Michael no longer worked in the pharmacy in the mornings. Instead Collin explained all their tools and equipment to him, quizzing him the following days. He also had Michael see patients with either him or Quinn. Although he still let him have the three hours right after lunch to paint when the light was best.
His days were full, but he still managed to find a few minutes with Kayden alone. He hadn’t tried to kiss her again that night, but the next morning, he greeted her at the breakfast table by leaning down and kissing her cheek before he settled into his own chair. Neither she nor Collin protested. And later that afternoon, Kayden had come to him as he painted, and she let him kiss her again.
He was careful not to let her think he couldn’t control himself. He’d been warned by both her and Collin, so he wouldn’t step over the line, although he teased her that he wanted to marry her right away. He didn’t tell her that was so they could leave the planet together. He didn’t think she was ready for it yet. She didn’t love him as much as he loved her.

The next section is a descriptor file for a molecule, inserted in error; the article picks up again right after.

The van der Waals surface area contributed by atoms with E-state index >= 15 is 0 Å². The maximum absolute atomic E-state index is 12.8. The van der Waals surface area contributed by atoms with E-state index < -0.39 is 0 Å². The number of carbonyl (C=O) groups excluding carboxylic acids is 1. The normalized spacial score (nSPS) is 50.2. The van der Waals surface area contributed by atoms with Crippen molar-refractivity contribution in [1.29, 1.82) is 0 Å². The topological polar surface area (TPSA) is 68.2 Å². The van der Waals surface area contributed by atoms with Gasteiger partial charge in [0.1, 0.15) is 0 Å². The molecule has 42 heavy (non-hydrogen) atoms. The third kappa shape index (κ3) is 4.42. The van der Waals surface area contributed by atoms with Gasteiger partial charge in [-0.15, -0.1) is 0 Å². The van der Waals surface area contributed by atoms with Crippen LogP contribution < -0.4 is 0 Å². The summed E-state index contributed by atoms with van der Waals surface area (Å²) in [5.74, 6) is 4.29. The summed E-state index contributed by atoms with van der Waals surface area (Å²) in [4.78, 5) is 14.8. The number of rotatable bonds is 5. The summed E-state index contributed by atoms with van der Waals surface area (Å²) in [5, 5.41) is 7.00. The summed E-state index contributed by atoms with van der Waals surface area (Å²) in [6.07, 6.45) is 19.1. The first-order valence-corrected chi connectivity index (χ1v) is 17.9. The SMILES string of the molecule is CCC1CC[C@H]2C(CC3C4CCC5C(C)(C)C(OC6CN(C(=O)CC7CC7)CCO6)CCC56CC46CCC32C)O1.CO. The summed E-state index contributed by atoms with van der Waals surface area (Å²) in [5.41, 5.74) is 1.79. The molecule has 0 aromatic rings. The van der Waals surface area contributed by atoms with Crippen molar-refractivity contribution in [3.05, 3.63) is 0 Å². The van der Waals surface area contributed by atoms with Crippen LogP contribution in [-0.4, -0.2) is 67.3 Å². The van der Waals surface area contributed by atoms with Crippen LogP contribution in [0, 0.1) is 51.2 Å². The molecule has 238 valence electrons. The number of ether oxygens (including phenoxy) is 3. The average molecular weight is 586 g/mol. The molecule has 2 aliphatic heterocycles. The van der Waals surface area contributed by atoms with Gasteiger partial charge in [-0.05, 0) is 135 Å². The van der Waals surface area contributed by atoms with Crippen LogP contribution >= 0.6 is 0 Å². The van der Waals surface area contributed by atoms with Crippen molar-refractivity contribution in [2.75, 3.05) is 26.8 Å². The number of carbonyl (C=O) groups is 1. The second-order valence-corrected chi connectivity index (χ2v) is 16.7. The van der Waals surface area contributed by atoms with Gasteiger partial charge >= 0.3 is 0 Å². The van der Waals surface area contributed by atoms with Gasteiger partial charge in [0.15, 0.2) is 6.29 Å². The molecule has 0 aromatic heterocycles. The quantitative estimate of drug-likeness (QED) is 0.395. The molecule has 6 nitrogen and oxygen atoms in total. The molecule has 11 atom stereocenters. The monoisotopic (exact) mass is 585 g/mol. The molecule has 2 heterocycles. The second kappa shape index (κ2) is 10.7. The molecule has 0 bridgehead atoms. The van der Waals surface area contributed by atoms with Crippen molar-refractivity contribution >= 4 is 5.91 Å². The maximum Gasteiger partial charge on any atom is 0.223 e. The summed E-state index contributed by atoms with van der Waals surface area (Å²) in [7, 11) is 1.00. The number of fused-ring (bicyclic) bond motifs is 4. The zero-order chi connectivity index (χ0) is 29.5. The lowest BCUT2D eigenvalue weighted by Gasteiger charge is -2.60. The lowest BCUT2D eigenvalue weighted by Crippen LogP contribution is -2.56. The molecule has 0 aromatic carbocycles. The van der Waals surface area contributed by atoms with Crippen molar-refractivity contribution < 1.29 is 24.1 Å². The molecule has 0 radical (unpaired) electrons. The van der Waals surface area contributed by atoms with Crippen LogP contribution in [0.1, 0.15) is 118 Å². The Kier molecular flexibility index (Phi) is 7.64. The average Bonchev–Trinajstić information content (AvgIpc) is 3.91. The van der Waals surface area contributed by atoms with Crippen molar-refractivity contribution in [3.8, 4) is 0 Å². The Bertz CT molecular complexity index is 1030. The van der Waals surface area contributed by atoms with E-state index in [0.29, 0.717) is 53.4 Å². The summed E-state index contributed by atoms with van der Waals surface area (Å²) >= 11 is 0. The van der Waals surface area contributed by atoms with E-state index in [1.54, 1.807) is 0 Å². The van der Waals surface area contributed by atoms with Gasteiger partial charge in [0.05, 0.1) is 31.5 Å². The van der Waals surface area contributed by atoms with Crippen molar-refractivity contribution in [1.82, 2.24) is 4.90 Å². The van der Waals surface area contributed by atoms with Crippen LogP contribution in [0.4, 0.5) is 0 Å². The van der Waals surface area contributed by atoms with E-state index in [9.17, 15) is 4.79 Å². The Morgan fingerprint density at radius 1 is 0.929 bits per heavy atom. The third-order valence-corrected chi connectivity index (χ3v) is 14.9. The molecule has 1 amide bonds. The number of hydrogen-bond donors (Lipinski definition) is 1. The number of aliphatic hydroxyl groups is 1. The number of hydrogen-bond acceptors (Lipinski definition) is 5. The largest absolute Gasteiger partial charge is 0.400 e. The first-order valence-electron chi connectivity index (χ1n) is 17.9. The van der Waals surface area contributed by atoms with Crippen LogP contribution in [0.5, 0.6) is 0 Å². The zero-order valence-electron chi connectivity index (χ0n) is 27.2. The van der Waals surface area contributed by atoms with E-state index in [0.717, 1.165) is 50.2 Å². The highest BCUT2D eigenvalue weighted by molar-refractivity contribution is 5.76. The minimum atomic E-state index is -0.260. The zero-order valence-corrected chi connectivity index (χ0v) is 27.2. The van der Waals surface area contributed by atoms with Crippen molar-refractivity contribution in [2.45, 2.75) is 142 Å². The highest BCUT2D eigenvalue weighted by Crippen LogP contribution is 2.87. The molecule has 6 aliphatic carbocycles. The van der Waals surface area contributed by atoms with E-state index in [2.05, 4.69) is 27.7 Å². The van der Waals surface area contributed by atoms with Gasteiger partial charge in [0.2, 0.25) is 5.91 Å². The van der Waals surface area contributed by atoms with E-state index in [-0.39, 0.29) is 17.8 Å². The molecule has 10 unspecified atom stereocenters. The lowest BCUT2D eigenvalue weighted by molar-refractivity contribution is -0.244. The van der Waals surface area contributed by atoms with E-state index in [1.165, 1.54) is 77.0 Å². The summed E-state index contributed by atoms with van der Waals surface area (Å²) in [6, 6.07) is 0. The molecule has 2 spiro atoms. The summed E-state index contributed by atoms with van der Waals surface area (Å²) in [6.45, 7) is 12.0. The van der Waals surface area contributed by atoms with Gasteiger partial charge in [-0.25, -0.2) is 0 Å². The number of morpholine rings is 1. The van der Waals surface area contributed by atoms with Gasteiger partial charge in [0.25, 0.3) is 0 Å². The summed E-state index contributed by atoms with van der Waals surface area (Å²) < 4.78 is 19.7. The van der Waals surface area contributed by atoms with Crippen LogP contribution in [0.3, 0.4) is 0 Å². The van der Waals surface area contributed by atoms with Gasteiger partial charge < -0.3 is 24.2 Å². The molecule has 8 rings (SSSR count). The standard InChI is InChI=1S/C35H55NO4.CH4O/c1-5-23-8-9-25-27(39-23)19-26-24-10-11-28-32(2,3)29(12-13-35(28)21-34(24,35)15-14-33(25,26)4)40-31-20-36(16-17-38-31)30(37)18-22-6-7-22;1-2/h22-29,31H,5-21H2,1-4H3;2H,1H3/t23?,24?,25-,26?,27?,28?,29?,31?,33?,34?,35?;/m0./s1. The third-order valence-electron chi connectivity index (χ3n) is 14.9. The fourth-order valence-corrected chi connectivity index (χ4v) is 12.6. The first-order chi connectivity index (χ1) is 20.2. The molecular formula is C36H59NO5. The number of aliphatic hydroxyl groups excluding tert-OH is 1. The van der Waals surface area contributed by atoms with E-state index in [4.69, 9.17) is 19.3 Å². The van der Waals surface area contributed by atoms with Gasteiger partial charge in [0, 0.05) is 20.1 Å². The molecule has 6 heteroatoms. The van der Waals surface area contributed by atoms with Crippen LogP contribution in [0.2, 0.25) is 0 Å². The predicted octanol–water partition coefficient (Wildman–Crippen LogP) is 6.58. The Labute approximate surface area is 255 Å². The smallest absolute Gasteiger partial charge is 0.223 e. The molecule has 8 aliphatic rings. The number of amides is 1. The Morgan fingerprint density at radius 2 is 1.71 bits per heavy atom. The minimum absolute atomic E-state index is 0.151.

When Gaben left for vacation, Michael’s work in the clinic increased, and some days he didn’t paint at all. And then a man came in with severe abdominal pain. Collin said it was his appendix. Kayden joined them. Collin asked Michael to assist him since Quinn was making house calls. Soon Michael watched as Collin sliced into the man’s abdomen with a scalpel.
“Michael,” came Collin’s hushed roar. “I need you to keep this blood clear.”
Kayden came and did the job, her long fingers dipping into the wound with gauze and suction. Michael swallowed the bile in his throat and forced himself to take over. He wouldn’t be weak here. He would do what needed to be done.